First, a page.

$21.95  (paper)  ISBN 978 0 7780 1237 5  
$42.95  (cloth)  ISBN 978 0 7780 1236 8  



Contributors include six award-winning Canadian children’s authors—Tim Wynne-Jones, Sarah Ellis, Alison Acheson, Barbara Nickel, W.D. Valgardson and Welwyn Wilton Katz—together with five well-known “adult” Canadian writers, many of whom are here writing children’s fiction for the first time: Thomas Wharton, George McWhirter, Patrick Roscoe, Tammy Armstrong and Leon Rooke.

Related Titles:
Entering the Landscape




Poetry

Adagios: Iphigenia’s Song
Judith Fitzgerald

Iphigenia was the daughter of Agamemnon and she was offered as a sacrifice to appease Artemis, who had becalmed Agamemnon’s fleet as he was setting out for Troy. Judith Fitzgerald uses this classic myth as a metaphor for her own life, of the abuses she suffered as a child, of the pain that all children must endure. “Pain,” she says, “is the truth at the centre of everything. It’s a story that needs to be told.” She has made this story uniquely her own, and told it with grace and passion.

8.5 by 5.5 by 64 pages, cover by Andrea del Verocchio
$18.95  (paper)  ISBN 978 0 7780 1225 2  
$38.95  (cloth)  ISBN 978 0 7780 1224 5  


Adagios: Iphigenia’s Song

Judith Fitzgerald has been a literary journalist—at the Globe and Mail (where she won the Fiona Mee Award), Ottawa Citizen, Windsor Star, Kingston Whig-Standard and Toronto Star—a music critic, writer-in-residence at the Hamilton Public Library and the University of Windsor, and the author of sixteen collections of poetry. Rapturous Chronicles was nominated for the Governor-General’s Award, River was shortlisted for the Trillium Award, and her Selected Poems received a Writers’ Choice Award and was shortlisted for the Pat Lowther Award. She is currently working on The Art and Craft of the Words and Music of Leonard Cohen, Master of Song.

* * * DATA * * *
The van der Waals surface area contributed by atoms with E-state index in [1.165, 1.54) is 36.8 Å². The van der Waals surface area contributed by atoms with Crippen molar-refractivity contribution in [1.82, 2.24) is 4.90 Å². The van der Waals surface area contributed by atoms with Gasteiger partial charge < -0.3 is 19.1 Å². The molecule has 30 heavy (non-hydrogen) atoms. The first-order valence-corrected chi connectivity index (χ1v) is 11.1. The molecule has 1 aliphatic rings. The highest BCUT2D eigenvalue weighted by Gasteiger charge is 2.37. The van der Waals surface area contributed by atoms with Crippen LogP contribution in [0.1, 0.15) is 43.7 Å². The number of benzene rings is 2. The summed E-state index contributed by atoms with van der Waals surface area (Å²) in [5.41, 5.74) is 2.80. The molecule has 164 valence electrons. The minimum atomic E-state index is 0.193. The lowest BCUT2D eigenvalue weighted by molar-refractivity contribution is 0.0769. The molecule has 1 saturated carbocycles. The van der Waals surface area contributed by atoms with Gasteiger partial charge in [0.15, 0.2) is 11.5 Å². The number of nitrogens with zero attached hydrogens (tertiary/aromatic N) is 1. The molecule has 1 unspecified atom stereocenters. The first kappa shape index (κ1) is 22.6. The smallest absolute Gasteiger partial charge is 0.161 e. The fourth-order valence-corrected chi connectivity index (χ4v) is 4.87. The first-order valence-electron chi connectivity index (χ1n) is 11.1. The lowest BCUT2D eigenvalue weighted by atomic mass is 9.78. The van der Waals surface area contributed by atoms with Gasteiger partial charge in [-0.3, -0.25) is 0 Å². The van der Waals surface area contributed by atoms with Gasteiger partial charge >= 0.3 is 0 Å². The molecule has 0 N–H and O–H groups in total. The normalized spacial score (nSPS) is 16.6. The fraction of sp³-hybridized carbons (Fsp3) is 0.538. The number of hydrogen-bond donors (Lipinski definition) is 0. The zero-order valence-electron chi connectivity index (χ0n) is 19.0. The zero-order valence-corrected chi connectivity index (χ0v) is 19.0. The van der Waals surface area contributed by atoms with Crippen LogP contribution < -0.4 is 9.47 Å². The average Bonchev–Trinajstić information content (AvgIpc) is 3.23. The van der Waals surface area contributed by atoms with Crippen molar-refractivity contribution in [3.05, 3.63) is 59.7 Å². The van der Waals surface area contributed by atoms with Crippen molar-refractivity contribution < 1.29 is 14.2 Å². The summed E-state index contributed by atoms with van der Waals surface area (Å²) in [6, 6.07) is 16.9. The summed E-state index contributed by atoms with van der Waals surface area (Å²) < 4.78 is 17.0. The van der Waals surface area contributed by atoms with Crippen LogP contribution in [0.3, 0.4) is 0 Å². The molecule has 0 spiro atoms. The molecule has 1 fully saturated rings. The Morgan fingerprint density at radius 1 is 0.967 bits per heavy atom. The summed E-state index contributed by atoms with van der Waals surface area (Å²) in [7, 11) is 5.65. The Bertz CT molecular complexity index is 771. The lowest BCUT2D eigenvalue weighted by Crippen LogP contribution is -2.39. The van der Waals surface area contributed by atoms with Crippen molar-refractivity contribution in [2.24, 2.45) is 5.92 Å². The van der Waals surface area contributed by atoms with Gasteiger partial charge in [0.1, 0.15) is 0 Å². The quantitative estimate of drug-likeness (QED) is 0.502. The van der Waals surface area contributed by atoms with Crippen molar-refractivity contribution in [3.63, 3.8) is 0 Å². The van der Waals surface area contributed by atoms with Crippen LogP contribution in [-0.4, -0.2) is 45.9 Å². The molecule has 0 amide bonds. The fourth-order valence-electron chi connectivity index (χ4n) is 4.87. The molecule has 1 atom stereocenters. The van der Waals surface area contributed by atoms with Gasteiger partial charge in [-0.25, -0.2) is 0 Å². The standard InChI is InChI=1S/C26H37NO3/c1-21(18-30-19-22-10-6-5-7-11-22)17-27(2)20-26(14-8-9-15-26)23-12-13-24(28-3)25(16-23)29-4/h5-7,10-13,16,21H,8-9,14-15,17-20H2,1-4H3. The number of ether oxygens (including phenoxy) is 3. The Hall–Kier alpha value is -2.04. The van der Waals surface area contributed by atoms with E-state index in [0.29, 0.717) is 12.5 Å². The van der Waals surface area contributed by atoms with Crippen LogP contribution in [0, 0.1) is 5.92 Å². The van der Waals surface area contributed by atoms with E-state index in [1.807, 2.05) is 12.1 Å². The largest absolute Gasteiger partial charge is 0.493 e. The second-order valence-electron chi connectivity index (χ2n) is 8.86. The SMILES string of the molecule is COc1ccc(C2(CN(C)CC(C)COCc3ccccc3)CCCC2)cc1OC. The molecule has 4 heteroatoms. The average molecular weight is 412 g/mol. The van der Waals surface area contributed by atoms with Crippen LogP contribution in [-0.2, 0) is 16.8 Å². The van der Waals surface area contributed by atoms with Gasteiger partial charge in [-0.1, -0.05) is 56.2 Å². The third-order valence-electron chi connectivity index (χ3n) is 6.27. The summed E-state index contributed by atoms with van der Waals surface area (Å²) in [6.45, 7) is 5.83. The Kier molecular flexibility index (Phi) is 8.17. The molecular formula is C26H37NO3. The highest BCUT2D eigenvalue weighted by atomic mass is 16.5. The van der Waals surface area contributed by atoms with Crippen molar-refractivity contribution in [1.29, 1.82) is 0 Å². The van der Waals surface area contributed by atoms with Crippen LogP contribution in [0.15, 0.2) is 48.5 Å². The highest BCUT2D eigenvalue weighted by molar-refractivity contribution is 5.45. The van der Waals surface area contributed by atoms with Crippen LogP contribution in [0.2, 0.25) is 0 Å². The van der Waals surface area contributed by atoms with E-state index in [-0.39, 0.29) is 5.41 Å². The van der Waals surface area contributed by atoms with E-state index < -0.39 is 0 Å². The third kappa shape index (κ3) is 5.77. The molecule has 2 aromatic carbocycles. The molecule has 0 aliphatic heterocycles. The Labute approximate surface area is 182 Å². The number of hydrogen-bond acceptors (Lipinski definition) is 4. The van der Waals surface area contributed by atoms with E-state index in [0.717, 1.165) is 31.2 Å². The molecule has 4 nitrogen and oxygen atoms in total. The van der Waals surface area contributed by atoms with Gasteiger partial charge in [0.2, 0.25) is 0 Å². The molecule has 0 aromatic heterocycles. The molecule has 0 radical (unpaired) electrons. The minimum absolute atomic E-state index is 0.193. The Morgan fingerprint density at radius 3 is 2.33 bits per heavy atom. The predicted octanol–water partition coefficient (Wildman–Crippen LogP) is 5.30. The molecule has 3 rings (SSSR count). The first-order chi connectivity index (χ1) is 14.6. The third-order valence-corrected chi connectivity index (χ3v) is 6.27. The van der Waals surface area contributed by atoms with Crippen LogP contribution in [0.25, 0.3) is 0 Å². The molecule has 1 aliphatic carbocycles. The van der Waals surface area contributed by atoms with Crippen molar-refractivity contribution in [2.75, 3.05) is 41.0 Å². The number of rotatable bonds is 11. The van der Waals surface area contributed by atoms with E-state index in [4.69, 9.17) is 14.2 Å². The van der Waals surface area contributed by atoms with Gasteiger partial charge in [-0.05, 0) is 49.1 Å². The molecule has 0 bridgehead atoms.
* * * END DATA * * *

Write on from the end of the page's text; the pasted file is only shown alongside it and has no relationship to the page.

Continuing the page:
“Fitzgerald’s response is tough, versatile, mythically allusive, and hopefully recreative. It is almost all you can ask of a bad business”—University of Toronto Quarterly.

Related Titles:
Adagios: Electra’s Benison
Adagios: O, Clytaemnestra!
Adagios: Orestes’ Lament




Twenty-Three New Poems
Raymond Souster

Twenty-Three New PoemsHere are 23 of Raymond Souster’s best new poems. Now past 80 and almost blind, Souster works from a memory crowded with memories. There’s the story of the pilot who had his head taken off when he walked into a propeller. The one about a buddy who found out his girlfriend was going with someone else while he was overseas. The one about the airman who took leave to get married, but found he couldn’t go through with it—and what her friends did to him. The one about the girl with the bass drum bigger than her and a smile on her face that made you forget six years of war. “If I don’t write this down,” Souster likes to say, “the stories will be lost forever.”

8.5 by 5.5 by 96 pages, cover by Piet Mondriaan
$18.95  (paper)  ISBN 978 0 7780 1218 4  
$38.95  (cloth)  ISBN 978 0 7780 1217 7  



Raymond Souster is one of Canada’s best-known poets. He began his career before the end of the war and later, through Contact, got to know people like Olson, Creeley and Cid Corman. With Ron Everson, Ralph Gustafson and Louis Dudek, he founded the League of Canadian Poets. The Governor General’s Award came in 1964, for The Colour of the Times. Since then he has published more than twenty volumes of poetry, as well as nine volumes of Collected Poems.

Related Titles:
Collected Poems Volume Nine: 1993-95
Collected Poems Volume Ten: 1996-00
Collected Poems
Of Time & Toronto
Take Me Out to the Ballgame




Collected Poems Volume Nine: 1993-95
Raymond Souster